The decision has been made. Santa Anita will replace its existing synthetic track with a new one this summer.
Santa Anita President Ron Charles initially had said a decision on whether to replace the track or keep the revamped one now in place wouldn’t be made until after the winter-spring meet ends April 20.
But at the end of an all-day special California Horse Racing Board meeting Wednesday at Santa Anita, Charles made the surprise announcement.
“Our aim is for this track to get us through the next nine weeks of this meet,” Charles said. “Then we’ll examine all possibilities and proceed from there.”
Work on taking out the current track and installing a new one won’t begin until after Hollywood Park’s spring-summer meet because some horses that run at the Inglewood track train at the Arcadia facility, Charles said.
One reason it is imperative for Santa Anita to have a first-rate track is because it will play host to the Breeders’ Cup during the Oak Tree meet this year and in 2009.
Charles said Wednesday that recent troubles with the track led to the decision to replace it.
A week earlier, the sixth race at Santa Anita was delayed 25 minutes while repairs were made to the track after jockeys complained about soft spots and inconsistencies. Officials came close to canceling the remainder of that day’s card.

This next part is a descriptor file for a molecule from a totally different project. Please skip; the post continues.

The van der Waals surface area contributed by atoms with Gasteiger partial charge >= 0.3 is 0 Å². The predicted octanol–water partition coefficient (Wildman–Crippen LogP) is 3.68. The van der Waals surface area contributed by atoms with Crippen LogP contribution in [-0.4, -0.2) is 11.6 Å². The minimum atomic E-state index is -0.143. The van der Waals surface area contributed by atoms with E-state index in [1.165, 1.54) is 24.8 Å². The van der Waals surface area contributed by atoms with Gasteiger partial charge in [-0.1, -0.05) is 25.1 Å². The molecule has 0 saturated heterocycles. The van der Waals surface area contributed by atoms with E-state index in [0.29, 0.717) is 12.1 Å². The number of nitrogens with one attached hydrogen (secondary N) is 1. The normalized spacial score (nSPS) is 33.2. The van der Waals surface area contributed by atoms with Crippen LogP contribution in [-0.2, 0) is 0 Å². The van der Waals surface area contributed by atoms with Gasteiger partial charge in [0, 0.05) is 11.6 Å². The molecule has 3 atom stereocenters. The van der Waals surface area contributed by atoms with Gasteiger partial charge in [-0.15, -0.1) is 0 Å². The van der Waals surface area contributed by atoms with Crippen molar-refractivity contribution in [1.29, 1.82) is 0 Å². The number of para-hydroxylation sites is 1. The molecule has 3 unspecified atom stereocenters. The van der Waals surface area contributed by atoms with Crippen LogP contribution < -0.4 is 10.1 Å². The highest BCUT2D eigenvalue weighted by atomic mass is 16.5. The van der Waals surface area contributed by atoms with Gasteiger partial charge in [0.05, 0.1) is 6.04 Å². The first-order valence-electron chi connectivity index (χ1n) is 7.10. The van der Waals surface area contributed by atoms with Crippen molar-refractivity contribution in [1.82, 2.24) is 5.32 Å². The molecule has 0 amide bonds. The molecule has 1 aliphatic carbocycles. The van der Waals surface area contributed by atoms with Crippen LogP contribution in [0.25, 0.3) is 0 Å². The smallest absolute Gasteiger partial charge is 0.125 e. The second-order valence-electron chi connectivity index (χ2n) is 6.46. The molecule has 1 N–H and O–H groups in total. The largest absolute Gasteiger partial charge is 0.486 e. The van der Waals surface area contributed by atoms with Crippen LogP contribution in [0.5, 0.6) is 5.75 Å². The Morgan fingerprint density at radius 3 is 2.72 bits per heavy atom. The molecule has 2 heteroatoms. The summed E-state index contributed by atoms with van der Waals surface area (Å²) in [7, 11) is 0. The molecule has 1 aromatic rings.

Santa Anita’s problems with its synthetic track were the impetus behind the CHRB calling Wednesday’s special meeting, attended by some of the biggest names in horse racing and where nearly 50 people voiced opinions.
Despite outspoken critics, the consensus was synthetic tracks provide a safer surface for horses and jockeys and are generally good for the sport.
However, Santa Anita has had more than its share of problems with its synthetic track, having lost an unprecedented 11 racing days this meet because of a drainage problem and an unusually wet winter.
The initial vendor, Paul Harper of England-based Cushion Track, attempted to fix the drainage problem but apparently only made things worse.
Another vendor, Ian Pearse of Australia-based Pro-Ride, was brought in and, working with USC professor Jean-Pierre Bardet, found a solution to the problem.
After an intense 4 1/2 -day repair project, racing resumed Feb. 9, and the first three days went well.
But then came last week’s problem.
Trainer Richard Mandella said before Wednesday’s meeting that leading Triple Crown candidate Crown Of Thorns has a sore left shin and the start of a possible stress fracture.
That means the horse is out of the Kentucky Derby picture.
“He’ll be out a couple of months,” Mandella said of the $300,000 son of Repent owned by B. Wayne Hughes.